Borderlands: The Pre-Sequel Will Have Low Gravity and Limited Oxygen

By   /   Jun 11, 2014

I’m probably not the only one to mention just how bad a name Borderlands: The Pre-Sequel actually is.

Not only does it have an episodic sound to it, it also makes it seem like the game isn’t actually a stand-alone, independent project from the others. Yeah, I wouldn’t be surprised if some of you actually thought that it was.

Yes, Borderlands: The Prequel is a new addition, just like Batman Arkham City was a new addition to the Batman Arkham franchise, or how Dragon Age Inquisition is a new addition to the Dragon Age franchise.

Anyway, you get the point.

We’re talking about a new plot that tells everything that happened between the first and second Borderlands, with new characters and a completely new setting.

The internet has talked enough about the characters and the plot, so we’ll move the discussion on to the setting this time around, especially since we got to learn a thing or two from the currently ongoing E3 2014.

Borderlands: The Pre-Sequel is set on a moon.

Yes, you read it correctly. It’s actually a very distinct moon that visitors from Pandora would recall. Now there’s no atmosphere on this moon, which means no air to breathe. Result? You need oxygen tanks.

Players will be suited with this item, but its supply won’t be infinite. In fact, every time you leap into the air and hop around the oxygen tank will drain slowly.

The low-gravity settings won’t be assisting you to get back on your feet quickly enough either.

This might sound like an unnecessary nuisance element in the game, but Gearbox Software producer James Lopez promises you it won’t be a factor that would greatly disrupt your momentum.

Speaking during a try-out of the game’s demo at the E3 by Polygon, Lopez was quick to point out that the feature isn’t there to punish the players, but only to make their decision-making a bit more disciplined.

We don’t want to penalize the player for not having air, but we do want to create a meaningful decision on how you use oxygen,” Lopez said. “We don’t want to screw you over completely for trying out new things.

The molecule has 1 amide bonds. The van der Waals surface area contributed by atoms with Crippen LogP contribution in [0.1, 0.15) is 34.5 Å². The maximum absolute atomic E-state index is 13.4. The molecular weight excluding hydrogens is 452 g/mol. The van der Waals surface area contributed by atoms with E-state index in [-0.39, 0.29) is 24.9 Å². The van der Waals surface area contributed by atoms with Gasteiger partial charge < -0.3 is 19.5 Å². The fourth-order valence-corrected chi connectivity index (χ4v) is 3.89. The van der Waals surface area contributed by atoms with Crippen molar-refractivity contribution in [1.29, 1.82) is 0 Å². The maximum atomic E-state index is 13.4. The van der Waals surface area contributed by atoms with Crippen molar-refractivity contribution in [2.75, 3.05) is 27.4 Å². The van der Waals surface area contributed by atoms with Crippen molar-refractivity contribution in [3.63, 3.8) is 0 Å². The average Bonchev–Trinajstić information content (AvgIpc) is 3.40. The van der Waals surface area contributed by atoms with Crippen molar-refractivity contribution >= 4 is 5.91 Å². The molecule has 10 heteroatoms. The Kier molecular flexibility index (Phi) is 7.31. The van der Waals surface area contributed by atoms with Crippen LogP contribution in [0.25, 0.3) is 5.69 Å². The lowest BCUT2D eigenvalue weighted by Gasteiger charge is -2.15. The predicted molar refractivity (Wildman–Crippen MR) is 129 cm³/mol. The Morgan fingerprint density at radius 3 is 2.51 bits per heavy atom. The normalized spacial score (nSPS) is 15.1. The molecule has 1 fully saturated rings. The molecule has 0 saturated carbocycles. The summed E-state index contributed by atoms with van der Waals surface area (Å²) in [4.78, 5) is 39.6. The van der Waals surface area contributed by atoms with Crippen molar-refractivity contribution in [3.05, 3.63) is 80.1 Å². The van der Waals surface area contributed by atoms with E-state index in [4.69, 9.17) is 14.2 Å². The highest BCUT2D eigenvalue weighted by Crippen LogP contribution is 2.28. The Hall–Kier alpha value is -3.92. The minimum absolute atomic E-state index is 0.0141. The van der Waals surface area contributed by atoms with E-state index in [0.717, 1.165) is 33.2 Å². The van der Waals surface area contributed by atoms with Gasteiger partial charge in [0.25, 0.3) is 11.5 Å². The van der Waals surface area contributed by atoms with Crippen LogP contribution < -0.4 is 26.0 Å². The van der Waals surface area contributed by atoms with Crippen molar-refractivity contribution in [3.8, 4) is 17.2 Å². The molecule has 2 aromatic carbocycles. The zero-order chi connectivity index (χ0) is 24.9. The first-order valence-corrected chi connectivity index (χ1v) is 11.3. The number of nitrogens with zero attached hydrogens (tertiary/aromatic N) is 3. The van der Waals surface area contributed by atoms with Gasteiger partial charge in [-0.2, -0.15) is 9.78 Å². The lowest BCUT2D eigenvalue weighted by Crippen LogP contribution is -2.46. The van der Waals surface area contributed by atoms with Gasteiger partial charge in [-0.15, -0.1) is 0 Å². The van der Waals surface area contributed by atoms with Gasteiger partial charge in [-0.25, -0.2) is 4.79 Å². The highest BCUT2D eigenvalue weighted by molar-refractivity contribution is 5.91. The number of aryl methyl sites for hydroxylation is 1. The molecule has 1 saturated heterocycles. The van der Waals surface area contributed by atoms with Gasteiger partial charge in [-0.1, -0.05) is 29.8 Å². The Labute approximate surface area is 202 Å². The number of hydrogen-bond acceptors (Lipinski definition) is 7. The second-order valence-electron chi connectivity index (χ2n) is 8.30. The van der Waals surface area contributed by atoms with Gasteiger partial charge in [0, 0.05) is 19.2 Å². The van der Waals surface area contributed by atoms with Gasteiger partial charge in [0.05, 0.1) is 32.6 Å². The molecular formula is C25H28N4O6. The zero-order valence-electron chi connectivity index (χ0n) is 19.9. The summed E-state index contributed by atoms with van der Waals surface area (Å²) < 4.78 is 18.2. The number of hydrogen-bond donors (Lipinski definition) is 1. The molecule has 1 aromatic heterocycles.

The depletion itself is never too intense to result in instant negative impacts on your character, but you’ll incrementally notice the effect as you progress and hop around more and more.

We have to show you that the world is dangerous in that you can die, but we also don’t want to punish you for essentially being weak (low leveled).

The entire purpose of the system is to combine it with the setting of the game, and also encourage players to look up instead of just straight, so they could spot vital opportunities to get to higher ground and gain advantage of the enemies.

A similar system was found in Bioshock Infinite as the rails you could utilize to get around in the game. 2K Games Producer Eschler cleared that bit out:

For us, we did a little bit of [building up] in BioShock Infinite with the sky rails. That was a test for us to force players to look up instead of just straight ahead. 

We had a lot of fun with that and wanted to try and find ways to bring that a bit. I don’t think we could have done a moon game without low gravity.

We’re not entirely a fan of this new setup, because a large part of Borderlands gameplay is momentum of your character. It’s fun to traverse large areas with speed sprints and hops without worrying too much about other factors – also helps evade optional enemies higher than your level.

Hopefully it won’t be as much of a nuisance as we’re suspecting, but we do suspect it to break your momentum every now and then to desperately search around for some leaking oxygen vent to replenish your supply and health.

Borderlands: The Pre-Sequel will be released on October 14 this year for the PlayStation 3, Xbox 360, and PC.

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